Surprisingly, many people are now turning their attention to the relationship between tongue placement and overall health. This new trend has popularized a term known as “mewing.”
Mewing is a technique which may offer a wide range of medical and cosmetic benefits. It has the potential to alleviate breathing problems, mouth pain, and even sculpt a more attractive jawline.
So what is mewing? Mewing involves pressing your tongue against the roof of your mouth when in a resting position, rather than letting it lie passively at the bottom. Easy enough, but the rapidly growing mewing community argues that this very simple exercise has more than meets the eye.
According to mewing advocates, poor tongue posture can produce a host of health problems, if left uncorrected. Next, we’ll discuss some ways to improve your form.
How to practice mewing
Most of us have received little or no instruction on proper tongue placement, but mewing is easy as long as you follow these steps:
- Instead of allowing your tongue to lie at the base of your mouth, place the tip against your hard palate (located behind the upper front teeth).
- Flatten the rest of your tongue until it’s fully pressed up against the roof of your mouth.
- Seal your lips and keep your teeth slightly apart.
There are a number of medical issues associated with improper tongue placement, including:
The effects of tongue thrust
Orthodontists point to one problem in particular which leads to tooth and jaw complications in their patients — a condition known as tongue thrust. Tongue thrust occurs when the tongue pushes itself forward between the upper and lower front teeth, instead of resting near the hard palate. Over time, tongue thrust may create tooth and jaw malformations that require orthodontic correction.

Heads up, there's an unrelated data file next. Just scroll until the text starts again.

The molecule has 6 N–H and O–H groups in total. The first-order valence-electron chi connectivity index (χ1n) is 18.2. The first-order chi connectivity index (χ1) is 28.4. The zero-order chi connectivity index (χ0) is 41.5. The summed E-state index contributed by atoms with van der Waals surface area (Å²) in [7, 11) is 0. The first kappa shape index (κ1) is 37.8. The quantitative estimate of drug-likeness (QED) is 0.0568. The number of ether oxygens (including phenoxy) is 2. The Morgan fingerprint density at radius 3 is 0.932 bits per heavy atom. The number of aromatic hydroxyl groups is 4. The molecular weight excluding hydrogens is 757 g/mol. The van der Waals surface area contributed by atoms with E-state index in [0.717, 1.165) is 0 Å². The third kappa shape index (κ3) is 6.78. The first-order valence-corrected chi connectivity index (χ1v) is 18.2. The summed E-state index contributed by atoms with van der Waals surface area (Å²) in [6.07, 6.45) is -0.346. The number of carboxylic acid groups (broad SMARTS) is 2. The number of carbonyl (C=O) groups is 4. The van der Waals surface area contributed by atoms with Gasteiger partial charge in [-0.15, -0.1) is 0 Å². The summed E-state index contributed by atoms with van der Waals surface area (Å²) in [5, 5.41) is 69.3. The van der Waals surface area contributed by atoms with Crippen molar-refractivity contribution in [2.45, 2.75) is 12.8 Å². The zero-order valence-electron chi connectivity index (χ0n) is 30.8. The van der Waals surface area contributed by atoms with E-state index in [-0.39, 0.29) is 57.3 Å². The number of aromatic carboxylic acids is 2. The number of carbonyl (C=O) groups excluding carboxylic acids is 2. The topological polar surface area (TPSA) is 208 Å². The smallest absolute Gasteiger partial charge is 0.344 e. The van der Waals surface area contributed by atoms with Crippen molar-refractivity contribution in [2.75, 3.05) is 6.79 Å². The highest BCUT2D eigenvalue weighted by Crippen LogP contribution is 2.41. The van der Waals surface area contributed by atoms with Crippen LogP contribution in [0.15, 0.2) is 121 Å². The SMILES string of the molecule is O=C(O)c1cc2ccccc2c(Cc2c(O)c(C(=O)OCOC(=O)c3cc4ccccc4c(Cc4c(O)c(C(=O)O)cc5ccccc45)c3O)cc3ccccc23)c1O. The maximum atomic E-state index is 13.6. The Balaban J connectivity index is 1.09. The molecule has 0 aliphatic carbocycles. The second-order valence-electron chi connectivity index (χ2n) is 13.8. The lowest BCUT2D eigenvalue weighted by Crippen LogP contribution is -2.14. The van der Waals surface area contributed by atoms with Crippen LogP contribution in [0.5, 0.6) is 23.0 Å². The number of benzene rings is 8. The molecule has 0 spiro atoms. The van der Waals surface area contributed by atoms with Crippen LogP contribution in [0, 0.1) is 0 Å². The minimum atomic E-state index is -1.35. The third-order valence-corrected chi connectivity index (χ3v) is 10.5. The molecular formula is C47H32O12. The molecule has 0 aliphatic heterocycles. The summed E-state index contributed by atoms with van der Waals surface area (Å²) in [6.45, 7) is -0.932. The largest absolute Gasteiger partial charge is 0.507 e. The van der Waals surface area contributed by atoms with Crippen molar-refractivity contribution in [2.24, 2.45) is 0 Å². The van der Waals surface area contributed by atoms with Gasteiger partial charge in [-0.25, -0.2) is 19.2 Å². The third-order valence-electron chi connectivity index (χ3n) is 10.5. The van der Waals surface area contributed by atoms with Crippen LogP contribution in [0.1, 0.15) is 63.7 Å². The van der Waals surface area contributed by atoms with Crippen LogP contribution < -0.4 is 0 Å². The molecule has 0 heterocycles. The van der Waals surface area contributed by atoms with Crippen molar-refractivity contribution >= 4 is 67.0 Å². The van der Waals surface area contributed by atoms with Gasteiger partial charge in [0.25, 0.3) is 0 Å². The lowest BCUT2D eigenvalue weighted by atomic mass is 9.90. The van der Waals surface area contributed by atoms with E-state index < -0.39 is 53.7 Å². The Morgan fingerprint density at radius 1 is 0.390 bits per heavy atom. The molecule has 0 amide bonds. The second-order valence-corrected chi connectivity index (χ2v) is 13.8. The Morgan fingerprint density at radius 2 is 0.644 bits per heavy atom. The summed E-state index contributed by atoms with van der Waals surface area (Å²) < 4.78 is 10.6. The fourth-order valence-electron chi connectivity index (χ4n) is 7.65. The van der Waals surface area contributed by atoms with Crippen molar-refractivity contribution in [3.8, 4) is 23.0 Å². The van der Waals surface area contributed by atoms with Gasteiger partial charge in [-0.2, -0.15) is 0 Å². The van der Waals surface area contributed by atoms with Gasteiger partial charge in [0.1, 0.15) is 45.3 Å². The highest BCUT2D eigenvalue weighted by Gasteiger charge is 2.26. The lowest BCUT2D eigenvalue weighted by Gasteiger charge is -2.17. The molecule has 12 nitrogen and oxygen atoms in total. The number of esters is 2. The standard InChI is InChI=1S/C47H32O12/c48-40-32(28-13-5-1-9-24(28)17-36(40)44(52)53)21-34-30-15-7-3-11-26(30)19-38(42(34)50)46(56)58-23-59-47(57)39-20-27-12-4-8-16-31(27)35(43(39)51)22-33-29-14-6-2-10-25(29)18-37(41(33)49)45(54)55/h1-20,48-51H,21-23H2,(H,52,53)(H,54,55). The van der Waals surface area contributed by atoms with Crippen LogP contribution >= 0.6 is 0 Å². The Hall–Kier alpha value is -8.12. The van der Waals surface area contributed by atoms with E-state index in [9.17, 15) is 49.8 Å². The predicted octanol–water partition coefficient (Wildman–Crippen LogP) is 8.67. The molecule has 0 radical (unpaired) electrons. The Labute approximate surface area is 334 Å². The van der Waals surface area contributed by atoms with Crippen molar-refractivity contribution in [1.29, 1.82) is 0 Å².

Tongue thrust exercises
If you suspect you might have this condition, consider trying these tongue thrust exercises which are designed to help you shake the habit.
- Begin by identifying the correct spot on the roof of your mouth where the tip of your tongue should make contact. It’s located just behind the upper front teeth. Once you’ve found it, practice touching this spot several times with the tip of your tongue.
- Next, suction your tongue onto the roof of your mouth, smile, and then pop it off again. You should hear the sharp snap of your tongue as it releases. Try not to move your jaw during this exercise.
- Lastly, raise your tongue to the roof of your mouth and suction it against your hard palate. Hold in place for five seconds, then release. Repeat several times.
How to correct oral posture
Lessen the possible impact of improper tongue placement on your oral health by taking the following factors into account.
- Awareness is key; try to get a better sense of your oral posture throughout the day. Where is your tongue usually situated? Is it pressing against your front teeth or lying passively on the floor of your mouth?
- While monitoring your tongue’s position, also take note of your breathing. Are your lips frequently open? If so, you’re probably breathing through your mouth, and this is often a sign of poor tongue posture.
- Remember to keep an eye out for any other symptoms like teeth grinding, which potentially causes headaches, neck pain, and related issues.
Incorrect oral posture can sometimes be successfully treated with the above measures. In the long run, however, it’s best to seek advice from a trusted professional such as a dentist